Stereotypes. They're so uncreative. Hemp gets lumped in with marijuana. Marijuana gets lumped in with images of hippie stoners and bleary-eyed rappers. Rappers get lumped in with violence and aggression. None of those stereotypes have much to do with reality, and yet society continues to believe what it wants to believe.
But things change.
A few months ago I was driving out of my hometown of Asheboro, on my way back to Charlotte after a weekend with my parents, when I saw a sign on the town's main drag reading, "Everything Hemp." It was a little shop tucked into a strip mall about halfway between my alma mater, Asheboro High School, and the old drive-in restaurant where my friends and I would sneak off to during lunch to get our munchies fix.
I had to laugh. My last name rhymes with hemp, and when I was in high school, that's what the students who were less inclined to partake of the weed would call me. My, how things have changed. The very word once used to disparage my friends and me was now a quaint shop that sells hemp-based oils and lotions, fabrics, foods and beverages.
Hemp was illegal for years because of its association with marijuana. Both are part of the cannabis family, and when the Marihuana Tax Act of 1937 made cannabis illegal, largely for racist reasons, the low-THC hemp — used to make rope and other fabrics — was dragged along with the higher-THC marijuana, which was smoked for relaxation.
In more recent years, laws banning even higher-THC cannabis have loosened, as marijuana's medical uses have increased and Americans have become more tolerant of its recreational use. In 2014, when President Obama signed the Federal Farm Bill, states were allowed to set up pilot programs to reintroduce hemp farming. That opened the floodgates for stores like Everything Hemp in Asheboro.
For our annual 4-20 issue — which acknowledges April 20 as International Weed Day — CL news editor Ryan Pitkin traveled to Asheville with two Charlotte entrepreneurs to check out the Carolina Hemp and Blue Ridge Hemp companies. Like Everything Hemp in Asheboro, those western N.C. businesses also traffic in hemp-based oils and other products, and the entrepreneurs Pitkin traveled with, Michael Sims and Dan Hentschke, would like to do the same thing here.
But Sims and Hentschke want to take things a step further. Their ultimate goal is legalization of all cannabis products in North Carolina. First, however, they plan to abide by current laws governing hemp, Sims told Pitkin, "so when we do have the opportunity to go legal [with marijuana], we can say, 'Hey look, we've been doing everything by the book legally for all these years, give us an opportunity to hopefully be part of the pilot program when that does change.'"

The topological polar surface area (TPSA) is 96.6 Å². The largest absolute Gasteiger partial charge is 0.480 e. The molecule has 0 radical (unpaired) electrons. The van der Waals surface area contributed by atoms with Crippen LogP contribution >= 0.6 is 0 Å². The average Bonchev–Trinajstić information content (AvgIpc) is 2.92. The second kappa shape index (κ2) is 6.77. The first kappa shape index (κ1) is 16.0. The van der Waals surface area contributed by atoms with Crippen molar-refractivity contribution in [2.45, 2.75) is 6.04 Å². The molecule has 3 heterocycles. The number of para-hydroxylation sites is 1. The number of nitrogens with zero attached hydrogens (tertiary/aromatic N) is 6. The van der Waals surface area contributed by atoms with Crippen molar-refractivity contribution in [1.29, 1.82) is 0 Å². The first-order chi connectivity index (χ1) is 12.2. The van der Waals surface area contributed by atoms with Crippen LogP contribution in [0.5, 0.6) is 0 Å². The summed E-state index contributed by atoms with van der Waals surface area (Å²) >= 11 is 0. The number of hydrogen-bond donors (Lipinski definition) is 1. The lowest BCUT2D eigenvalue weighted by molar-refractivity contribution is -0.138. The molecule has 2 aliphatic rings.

Meanwhile, the higher-THC cannabis, marijuana, remains illegal in N.C., so when we gathered several of Charlotte's finest rappers together for this issue's cover story about the upcoming New Era Music Festival, we had to roll up fake blunts for them to smoke. (OK, so we sorta played into the stereotype, but in a loving nod to Weed Day.)
- Tizzy tells me about his super-heroic plans for the New Era fest. (Photo by Dana Vindigni)
"Do you think it's safe for us to be ingesting this?" rapper Nige Hood asked when we handed him a catnip blunt to puff on for the cover shot. Yes, we told him, it's OK — just make like former President Bill Clinton and don't inhale.
The New Era Music Fest, which takes place April 21, is a celebration of local and regional hip-hop artists featuring a who's who of Queen City talent: Hood, Phaze Gawd, Black Linen, Bleu, Jah-Monte Ogbon, and many others, including the festival's brainchild, Xavier "Tizzy" Walker of the duo Th3 Higher.
When I was working on the story over the weekend, I couldn't quite get across the enormity of Tizzy's role in Charlotte's rich hip-hop scene. So I did what I often do in such cases: I tapped the extraordinary brain of my girlfriend Kia O. Moore, who's also a sometime CL contributor.
"His real name is Xavier, right?" Kia said.
"And he has a lab, with big whiteboards in it, where he does his planning, and notebooks scrawled with ideas, right?"
"Like Charles Xavier — Professor X of X-Men," she said.
Yes! Xavier Walker is the Charles Xavier of Charlotte hip-hop — a colorful superhero out to bring truth, justice and peaceful coexistence to the local music scene. Shouts-out to Kia for transforming an ordinary report on a bunch of blunt-smoking rappers into a larger-than-life adventure story about a team of superheroes dedicated to busting stereotypes — led by one Professor X, whose guiding principle is, of course, "By any means necessary."
Watch the video for more on the New Era fest: